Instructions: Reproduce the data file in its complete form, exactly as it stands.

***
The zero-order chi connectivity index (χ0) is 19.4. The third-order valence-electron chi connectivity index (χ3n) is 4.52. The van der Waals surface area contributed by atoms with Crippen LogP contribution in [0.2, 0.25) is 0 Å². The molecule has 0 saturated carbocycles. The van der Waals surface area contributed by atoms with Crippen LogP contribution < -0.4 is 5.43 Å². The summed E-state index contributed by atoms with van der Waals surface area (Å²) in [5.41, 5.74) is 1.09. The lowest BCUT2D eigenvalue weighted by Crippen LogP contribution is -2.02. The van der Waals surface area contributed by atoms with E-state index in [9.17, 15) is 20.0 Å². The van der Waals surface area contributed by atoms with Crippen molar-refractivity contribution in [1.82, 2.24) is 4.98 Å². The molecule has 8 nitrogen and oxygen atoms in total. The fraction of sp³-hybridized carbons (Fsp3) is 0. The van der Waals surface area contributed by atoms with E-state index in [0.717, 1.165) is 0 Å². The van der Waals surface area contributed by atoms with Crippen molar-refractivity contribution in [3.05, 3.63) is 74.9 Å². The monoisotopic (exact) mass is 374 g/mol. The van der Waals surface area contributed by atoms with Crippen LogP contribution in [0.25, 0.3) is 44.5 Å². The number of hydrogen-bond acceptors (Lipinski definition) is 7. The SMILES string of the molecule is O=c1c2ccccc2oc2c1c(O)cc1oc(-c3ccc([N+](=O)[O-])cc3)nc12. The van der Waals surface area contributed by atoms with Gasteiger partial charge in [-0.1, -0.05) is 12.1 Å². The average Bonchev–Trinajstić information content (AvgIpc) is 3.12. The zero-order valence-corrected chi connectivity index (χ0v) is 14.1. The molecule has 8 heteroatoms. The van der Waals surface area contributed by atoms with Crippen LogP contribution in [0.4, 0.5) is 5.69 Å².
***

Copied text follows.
The zero-order chi connectivity index (χ0) is 19.4. The third-order valence-electron chi connectivity index (χ3n) is 4.52. The van der Waals surface area contributed by atoms with Crippen LogP contribution in [0.2, 0.25) is 0 Å². The molecule has 0 saturated carbocycles. The van der Waals surface area contributed by atoms with Crippen LogP contribution < -0.4 is 5.43 Å². The summed E-state index contributed by atoms with van der Waals surface area (Å²) in [5.41, 5.74) is 1.09. The lowest BCUT2D eigenvalue weighted by Crippen LogP contribution is -2.02. The van der Waals surface area contributed by atoms with E-state index in [9.17, 15) is 20.0 Å². The van der Waals surface area contributed by atoms with Crippen molar-refractivity contribution in [1.82, 2.24) is 4.98 Å². The molecule has 8 nitrogen and oxygen atoms in total. The fraction of sp³-hybridized carbons (Fsp3) is 0. The van der Waals surface area contributed by atoms with E-state index in [0.717, 1.165) is 0 Å². The van der Waals surface area contributed by atoms with Crippen molar-refractivity contribution in [3.05, 3.63) is 74.9 Å². The monoisotopic (exact) mass is 374 g/mol. The van der Waals surface area contributed by atoms with Crippen LogP contribution in [0.25, 0.3) is 44.5 Å². The number of hydrogen-bond acceptors (Lipinski definition) is 7. The SMILES string of the molecule is O=c1c2ccccc2oc2c1c(O)cc1oc(-c3ccc([N+](=O)[O-])cc3)nc12. The van der Waals surface area contributed by atoms with Gasteiger partial charge in [-0.1, -0.05) is 12.1 Å². The average Bonchev–Trinajstić information content (AvgIpc) is 3.12. The zero-order valence-corrected chi connectivity index (χ0v) is 14.1. The molecule has 8 heteroatoms. The van der Waals surface area contributed by atoms with Crippen LogP contribution in [0.4, 0.5) is 5.69 Å².